What’s a Lone Person to Do?

If you’re reading this book because you see a problem in your collective that you think should be addressed, you may well be alone in your quest. If you’ve actually raised your concerns with the group, you may suddenly find yourself the outcast, with the rest of the members possibly either openly hostile or utterly indifferent.

It’s all well and good to say that all the people in a collective need to take responsibility for the group’s functioning in order to avoid power inequalities and ensure a true spirit of consensus and collectivity, but if you’re just one person, and the group is in fact not taking responsibility and is allowing a self-appointed leader or faction to steer decisions (including the newly-arrived-at conclusion that perhaps you are no longer a valued or wanted member), what can you alone do?

We wish we had the answer. (Our own personal solution has been to stagger away, blinded by pain, to tend to our wounds in a dark corner, wondering what hit us and why. We also decided to write a book on collective process.) This chapter is more than anything a cautionary note. Because you have read the contents of this book (and hopefully a number of others) on the topic of collective function and dysfunction, you may consider yourself armed with an arsenal of information and insight on what is going wrong with your group. You may feel confident that you can make a good case to the membership for the need for self-analysis and reassessment of priorities. But that doesn’t mean you won’t still find yourself alone and the subject of attacks and slander.

Evidence from books is very unconvincing to people who won‘t make an effort to try to understand the situation or the underlying problems, and even less so to anyone who has already reached a conclusion based on rumors, speculation, and innuendos. There is a saying, which unfortunately is all too often appropriate in collectives that are experiencing conflict: “My mind is made up, don’t bother me with facts.”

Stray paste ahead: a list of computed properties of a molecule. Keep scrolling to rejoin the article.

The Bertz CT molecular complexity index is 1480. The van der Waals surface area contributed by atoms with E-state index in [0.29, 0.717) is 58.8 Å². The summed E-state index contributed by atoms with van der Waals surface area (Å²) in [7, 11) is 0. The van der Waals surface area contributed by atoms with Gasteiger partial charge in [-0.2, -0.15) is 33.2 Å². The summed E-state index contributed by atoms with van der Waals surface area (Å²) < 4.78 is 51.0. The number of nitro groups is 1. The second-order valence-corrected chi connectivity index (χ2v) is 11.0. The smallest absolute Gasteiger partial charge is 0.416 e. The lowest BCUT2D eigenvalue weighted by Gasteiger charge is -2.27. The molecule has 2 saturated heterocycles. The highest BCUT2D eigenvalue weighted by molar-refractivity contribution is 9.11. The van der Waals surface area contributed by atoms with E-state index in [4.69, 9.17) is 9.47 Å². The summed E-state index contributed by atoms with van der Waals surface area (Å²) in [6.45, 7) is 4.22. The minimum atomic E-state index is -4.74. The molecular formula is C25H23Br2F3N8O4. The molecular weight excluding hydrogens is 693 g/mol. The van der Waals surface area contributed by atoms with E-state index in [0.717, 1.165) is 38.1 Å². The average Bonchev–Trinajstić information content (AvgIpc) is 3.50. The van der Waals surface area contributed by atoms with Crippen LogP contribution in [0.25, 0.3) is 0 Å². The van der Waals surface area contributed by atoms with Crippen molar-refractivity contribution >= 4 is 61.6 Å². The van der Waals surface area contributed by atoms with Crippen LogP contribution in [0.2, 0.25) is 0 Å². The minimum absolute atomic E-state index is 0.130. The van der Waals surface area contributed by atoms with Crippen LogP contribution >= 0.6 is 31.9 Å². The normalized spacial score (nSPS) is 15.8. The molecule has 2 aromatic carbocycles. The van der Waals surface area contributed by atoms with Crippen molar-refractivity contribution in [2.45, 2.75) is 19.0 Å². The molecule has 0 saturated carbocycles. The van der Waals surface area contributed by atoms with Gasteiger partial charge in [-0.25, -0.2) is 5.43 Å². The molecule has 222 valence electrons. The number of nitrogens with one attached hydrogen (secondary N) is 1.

In many cases, people who feel they have carved out their little corner of power are not going to give it up easily, no matter how trivial their sphere of influence may seem. If you threaten the hegemony of someone in a position of some authority, whether his leadership is overt or subtle, (or even if you haven’t done anything that could be construed as a threat but he thinks there’s the potential that you might, perhaps because you‘ve been outspoken) you may very well see another side of him, one with bared teeth and hissing.

It has been suggested that rather than going it alone one should set out to build a coalition, persuading each person individually, through private conversation, before making one’s concerns public. This is classic political strategizing. We feel very ambivalent about this. On the one hand, it might work, and it could be preferable to exposing oneself as a sole target to a verbal battering. On the other hand, it’s a manipulative tactic that could be characterized as sleazy, depending on the amount and quality of the persuading involved.

Furthermore, you will always be out-sleazed by the other party if she is willing to go further than you are. This is not a competition worth entering into unless you’re willing to go over to the dark side. After your fellow collective members have figuratively beaten you up with personal attacks, vilification, and calls for your banishment, we think you will want, at least, to walk away with your integrity.

Please send your comments and suggestions to: collectivebook@yahoo.com.


BOOK I:
"Is This What Consensus Looks Like?"

BOOK II:
"Is This the Just Society We Want to Model?

BOOK III:
"Some
Solutions?"

[Why This Booklet?]
[Introduction to Consensus]
[The Particular Vulnera-
bility of Collectives
]
[Power Sharing]
[Red Flags to Guard Against]
[Ploys To Subvert Consensus]
[The Problem With Politeness]
[The Need For Kindness]
[Creating Pariahs]
[Respect for Differences]
[Personal vs. Group Issues]
[Micro-Managing Behaviors]
[Skepticism is Healthy]
[There's Hope]


[A Model for Justice?]
[The Dearth of Due Process]
[What About Free Speech?]
[Cruelty]


[Codifying the Collective Process]
[Relinquishing Control of Projects and People]
[Staying True to the Mission]
[What’s a Lone Person to Do?]


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